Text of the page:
See, for example, Fourier (1983). It's hilarious.
"There are not two Smiths (the economist and the moral philosopher). There's one. And the same holds for Marx. His efforts in Capital are best understood in light of his 1844 Manuscripts."
About twenty years ago I purchased my three volumes of the definitive Charles Kerr edition of Karl Marx's Capital from the Victor Kamkin bookstore in the Washington D.C. area. Pete Boettke and I were graduate students at George Mason University at the time, and once a month on Fridays we'd go shopping for used book bargains. We were plowing through dusty shelves filled mostly with books by Progress Publishers from Moscow, including the complete collected works of Lenin (which Boettke himself purchased), when I came across this gem.
One of us had mentioned to the other that Capital was Marx's most mature work as an economist. The clerk in the store overheard us, and, in a Russian accent, barked out in protest "Marx was no economist!" We had a small exchange of words—too short to constitute a debate—while we purchased our books. She sneered at us on our way out.
That the clerk insisted Marx was no economist is, in a way, understandable. After all, look at the book's subtitle: A Critique of Political Economy. Marx was not working within the tradition of the great classical political economists—honing and refining the positions of Smith, Ricardo, or Say. That tradition emphasized the self-regulating features of a free market system—the invisible hand concept—explained by economic laws. Marx instead sought to expose what he saw as the inherent contradictions of capitalism, and demonstrate that the classical economists confused ideological presuppositions for universal economic principles. His effort was not only an attack on free market capitalism, but also a radical critique of the emerging discipline of economic theory, a discipline that he rejected as being faulty at its core. The invisible hand is a mere charade, Marx tells us. What is really at work is something more like an elusive but deadly claw, currently choking the working class but, ultimately, the capitalists themselves. The classical economists are blind to this reality.
As Marx put it:
Classical political economy nearly touches the true relation of things, without, however, consciously formulating it. This it cannot so long as it sticks in its bourgeois skin. (Vol. I, Ch. XIX [par. VI.XIX.20], p. 594.)
(Notice he says nearly, not merely.) Marx sought to pierce the "ideological veil" of capitalism, to get at its real systemic operations, which are found in the material, economic realm. This is the nature of Marx's treatise.
But if Capital wasn't the work of an economist, then what was it?
I suppose our clerk would say he was a scientific socialist, the term Marx used to distinguish himself from both the classical political economists and especially the socialist do-gooders of his day, whom he derided as utopian socialists. On the one side you had the economists cheering the rise of capitalism, and the wealth that it generated, through a set of economic principles such as the laws of supply and demand, comparative advantage, and the long-run equilibrating properties of a competitive price mechanism. They promoted a sophisticated theory that emphasized a kind of social rationality that surfaces when people are free to pursue the projects which interest them. On the other side you had the socialist critics of capitalism, who bewailed many of the social effects of the development of the factory system, the technical refinement of the division of labor, and the rise of wealthy capitalist producers. These critics ranged from Robert Owen, a wealthy industrialist himself, who devoted much of his own wealth to form cooperatives and housing projects for the working class, and attempted to persuade other capitalists to take up the cause, to nutty theoretical dreamers like Charles Fourier, who offered detailed blueprints of an ideal socialist community. (And when I say detailed, I mean down to the exact minute when "the hierophant calls for the hymn by striking the first three bars on a tuning fork" to prepare the socialist community for the promise of the new day!1)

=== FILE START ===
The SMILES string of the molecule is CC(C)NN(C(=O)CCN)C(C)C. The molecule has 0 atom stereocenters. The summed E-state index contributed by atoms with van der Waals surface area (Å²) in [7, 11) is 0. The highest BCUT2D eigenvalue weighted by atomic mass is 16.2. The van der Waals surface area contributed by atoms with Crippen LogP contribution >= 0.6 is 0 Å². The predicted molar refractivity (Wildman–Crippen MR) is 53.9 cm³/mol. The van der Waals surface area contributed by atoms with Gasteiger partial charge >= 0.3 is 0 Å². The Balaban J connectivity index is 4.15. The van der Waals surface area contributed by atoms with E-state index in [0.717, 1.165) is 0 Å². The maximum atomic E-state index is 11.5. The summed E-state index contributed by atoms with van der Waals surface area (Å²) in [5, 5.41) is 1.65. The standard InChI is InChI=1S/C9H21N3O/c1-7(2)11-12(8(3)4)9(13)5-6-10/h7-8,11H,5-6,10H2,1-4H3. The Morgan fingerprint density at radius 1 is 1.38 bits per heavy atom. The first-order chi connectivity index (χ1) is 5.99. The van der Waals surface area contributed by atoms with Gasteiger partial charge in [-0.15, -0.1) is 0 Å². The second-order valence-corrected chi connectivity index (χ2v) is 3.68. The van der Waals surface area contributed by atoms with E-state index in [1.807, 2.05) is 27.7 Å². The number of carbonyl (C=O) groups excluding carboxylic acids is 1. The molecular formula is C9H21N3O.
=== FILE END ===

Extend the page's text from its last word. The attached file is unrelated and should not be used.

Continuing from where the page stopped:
In Marx's view, neither side—the defenders or the critics—appreciated the dialectical process. Neither side understood that capitalism was only an historical phase—albeit a necessary historical phase. The economists thought they discovered universal economic principles at work, when, in fact, they became mere dupes of a temporary economic order. This becomes most clear in classical economics after Ricardo, which Marx says lost all hope to remain scientific and impartial, and became, instead, mere apologetics. This Marx belittles as vulgar economics:
In France and in England the bourgeoisie had conquered political power. Thenceforth, the class-struggle, practically as well as theoretically, took on more and more outspoken and threatening forms. It sounded the knell of scientific bourgeois economy. It was henceforth no longer a question, whether this theorem or that was true, but whether it was useful to capital or harmful, expedient or inexpedient, politically dangerous or not. In place of disinterested enquirers, there were hired prize-fighters; in place of genuine scientific research, the bad conscience and the evil intent of apologetic. (Vol. I, Author's Preface to the Second Edition [par. M.17], p. 19)
Marx saw Bastiat, for example, as "the most superficial and therefore the most adequate representative of the apologetic of vulgar economy." (Vol. I, Author's Preface to the Second Edition [par. M.20], p. 20)
The utopian socialists, by contrast, were developing fantastic plans to reform man, reform social institutions, or both. But they failed to see that the system itself was in a continuous, dialectical process of profound change, undertaken by a clash of antagonistic class interests.